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The economic effect of genomic technology on the forestry industry

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  • Wang, S.
  • An, H.
  • Chang, W.-Y.
  • Gaston, C.

Abstract

In response to threats from climate change, such as an increased likelihood of droughts and insect outbreaks, significant investments in forestry genomics research have been made. The main advantage of genomic technology is that it greatly reduces the amount of R&D time to come up with a new product, and it is much more precise than traditional breeding techniques. However, the technology also comes with higher upfront R&D costs. Thus, whether the research effort would result in a worthwhile use of scarce research resources remains unknown. To help quantify the economic effect, we assess the welfare consequences of the forestry genomic research by estimating a timber supply model and a dynamic global forest products trade model. Using the forest industry of Alberta as our empirical setting, we find that the research program can yield an increase in total economic surplus of 400 million CAD in present value and the benefit-cost ratio of the research program is 43.9, indicating that more resources can be allocated advantageously to genomics-assisted tree breeding programs. The findings provide a justification for adopting genomic technology in the forestry sector and are useful in supporting genomics-enhanced reforestation policies and investment decisions. Acknowledgement : We acknowledge cash funding for this research from Genome Canada, Genome Alberta through Alberta Economic Trade and Development, Genome British Columbia, the University of Alberta and the University of Calgary. Further cash funding has been provided by Alberta Innovates BioSolutions, Forest Resource Improvement Association of Alberta, and the Forest Resource Improvement Program through West Fraser Ltd. and Weyerhaeuser Timberlands. In-kind funding has been provided by Alberta Agriculture and Forestry, Blue Ridge Lumber West Fraser, Weyerhaeuser Timberlands Grande Prairie, and the Thomas, Wishart, and Erbilgin labs in support of the Resilient Forests (RES-FOR): Climate, Pests & Policy Genomic Applications project.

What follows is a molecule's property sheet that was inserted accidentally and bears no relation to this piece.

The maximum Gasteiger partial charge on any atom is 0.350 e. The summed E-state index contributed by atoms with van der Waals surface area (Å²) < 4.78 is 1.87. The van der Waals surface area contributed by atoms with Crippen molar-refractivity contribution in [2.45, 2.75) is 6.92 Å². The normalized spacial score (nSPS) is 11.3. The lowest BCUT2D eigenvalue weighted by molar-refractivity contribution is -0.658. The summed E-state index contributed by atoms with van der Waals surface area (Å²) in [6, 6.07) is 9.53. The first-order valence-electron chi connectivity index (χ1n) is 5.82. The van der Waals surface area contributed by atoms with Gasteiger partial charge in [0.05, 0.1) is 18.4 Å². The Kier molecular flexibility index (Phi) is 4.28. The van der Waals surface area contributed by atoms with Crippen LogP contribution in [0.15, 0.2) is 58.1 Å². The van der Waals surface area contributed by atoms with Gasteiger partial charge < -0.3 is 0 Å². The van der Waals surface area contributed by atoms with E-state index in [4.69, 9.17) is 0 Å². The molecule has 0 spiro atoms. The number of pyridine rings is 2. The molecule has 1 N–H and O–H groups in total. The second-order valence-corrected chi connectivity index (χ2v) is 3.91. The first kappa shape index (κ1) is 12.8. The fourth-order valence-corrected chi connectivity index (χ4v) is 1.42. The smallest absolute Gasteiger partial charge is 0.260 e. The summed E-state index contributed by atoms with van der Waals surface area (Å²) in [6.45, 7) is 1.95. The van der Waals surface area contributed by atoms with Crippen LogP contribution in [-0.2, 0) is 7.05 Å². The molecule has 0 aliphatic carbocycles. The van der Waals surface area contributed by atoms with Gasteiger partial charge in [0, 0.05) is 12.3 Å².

Suggested Citation

  • Wang, S. & An, H. & Chang, W.-Y. & Gaston, C., 2018. "The economic effect of genomic technology on the forestry industry," 2018 Conference, July 28-August 2, 2018, Vancouver, British Columbia 277443, International Association of Agricultural Economists.
  • Handle: RePEc:ags:iaae18:277443
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    References listed on IDEAS

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    1. Naseem, Anwar & Singla, Rohit, 2013. "Ex Ante Economic Impact Analysis of Novel Traits in Canola," Journal of Agricultural and Resource Economics, Western Agricultural Economics Association, vol. 38(2), pages 1-21, August.
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    5. Munisamy Gopinath & Terry Roe, 2000. "R&D Spillovers: Evidence from U.S. Food Processing, Farm Machinery and Agricultural Sectors," Economics of Innovation and New Technology, Taylor & Francis Journals, vol. 9(3), pages 223-244.
    6. van Kooten, G. Cornelis & Johnston, Craig, 2014. "Global impacts of Russian log export restrictions and the Canada–U.S. lumber dispute: Modeling trade in logs and lumber," Forest Policy and Economics, Elsevier, vol. 39(C), pages 54-66.
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    Keywords

    Resource/Energy Economics and Policy;

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